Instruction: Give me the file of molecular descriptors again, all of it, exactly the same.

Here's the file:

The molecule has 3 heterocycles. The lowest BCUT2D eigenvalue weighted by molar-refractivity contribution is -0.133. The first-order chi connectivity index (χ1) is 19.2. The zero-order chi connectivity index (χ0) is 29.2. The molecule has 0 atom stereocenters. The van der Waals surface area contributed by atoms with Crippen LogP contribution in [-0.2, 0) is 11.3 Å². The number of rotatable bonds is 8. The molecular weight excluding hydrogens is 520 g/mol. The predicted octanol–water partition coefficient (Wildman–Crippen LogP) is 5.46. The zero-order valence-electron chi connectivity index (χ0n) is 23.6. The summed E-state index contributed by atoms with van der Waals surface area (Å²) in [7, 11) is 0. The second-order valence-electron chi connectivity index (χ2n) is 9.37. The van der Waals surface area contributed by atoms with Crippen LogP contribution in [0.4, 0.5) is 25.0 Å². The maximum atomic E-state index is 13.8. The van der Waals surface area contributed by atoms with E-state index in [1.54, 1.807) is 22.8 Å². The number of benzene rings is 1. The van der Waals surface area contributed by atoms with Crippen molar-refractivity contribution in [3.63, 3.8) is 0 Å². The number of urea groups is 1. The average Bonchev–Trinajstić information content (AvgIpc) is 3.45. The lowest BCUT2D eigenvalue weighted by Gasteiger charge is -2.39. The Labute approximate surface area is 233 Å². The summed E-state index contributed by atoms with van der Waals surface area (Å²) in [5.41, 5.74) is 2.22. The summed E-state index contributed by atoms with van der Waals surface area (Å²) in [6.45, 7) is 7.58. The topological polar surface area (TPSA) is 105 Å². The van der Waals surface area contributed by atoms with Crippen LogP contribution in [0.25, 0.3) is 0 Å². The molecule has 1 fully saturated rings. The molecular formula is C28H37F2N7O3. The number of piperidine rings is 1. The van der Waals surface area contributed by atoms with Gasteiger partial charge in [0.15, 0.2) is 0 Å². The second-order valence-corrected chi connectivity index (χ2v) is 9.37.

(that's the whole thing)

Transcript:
The molecule has 3 heterocycles. The lowest BCUT2D eigenvalue weighted by molar-refractivity contribution is -0.133. The first-order chi connectivity index (χ1) is 19.2. The zero-order chi connectivity index (χ0) is 29.2. The molecule has 0 atom stereocenters. The van der Waals surface area contributed by atoms with Crippen LogP contribution in [-0.2, 0) is 11.3 Å². The number of rotatable bonds is 8. The molecular weight excluding hydrogens is 520 g/mol. The predicted octanol–water partition coefficient (Wildman–Crippen LogP) is 5.46. The zero-order valence-electron chi connectivity index (χ0n) is 23.6. The summed E-state index contributed by atoms with van der Waals surface area (Å²) in [7, 11) is 0. The second-order valence-electron chi connectivity index (χ2n) is 9.37. The van der Waals surface area contributed by atoms with Crippen LogP contribution in [0.4, 0.5) is 25.0 Å². The maximum atomic E-state index is 13.8. The van der Waals surface area contributed by atoms with E-state index in [1.54, 1.807) is 22.8 Å². The number of benzene rings is 1. The van der Waals surface area contributed by atoms with Crippen molar-refractivity contribution in [3.63, 3.8) is 0 Å². The number of urea groups is 1. The average Bonchev–Trinajstić information content (AvgIpc) is 3.45. The lowest BCUT2D eigenvalue weighted by Gasteiger charge is -2.39. The Labute approximate surface area is 233 Å². The summed E-state index contributed by atoms with van der Waals surface area (Å²) in [5.41, 5.74) is 2.22. The summed E-state index contributed by atoms with van der Waals surface area (Å²) in [6.45, 7) is 7.58. The topological polar surface area (TPSA) is 105 Å². The van der Waals surface area contributed by atoms with Crippen LogP contribution in [0.25, 0.3) is 0 Å². The molecule has 1 fully saturated rings. The molecular formula is C28H37F2N7O3. The number of piperidine rings is 1. The van der Waals surface area contributed by atoms with Gasteiger partial charge in [0.15, 0.2) is 0 Å². The second-order valence-corrected chi connectivity index (χ2v) is 9.37.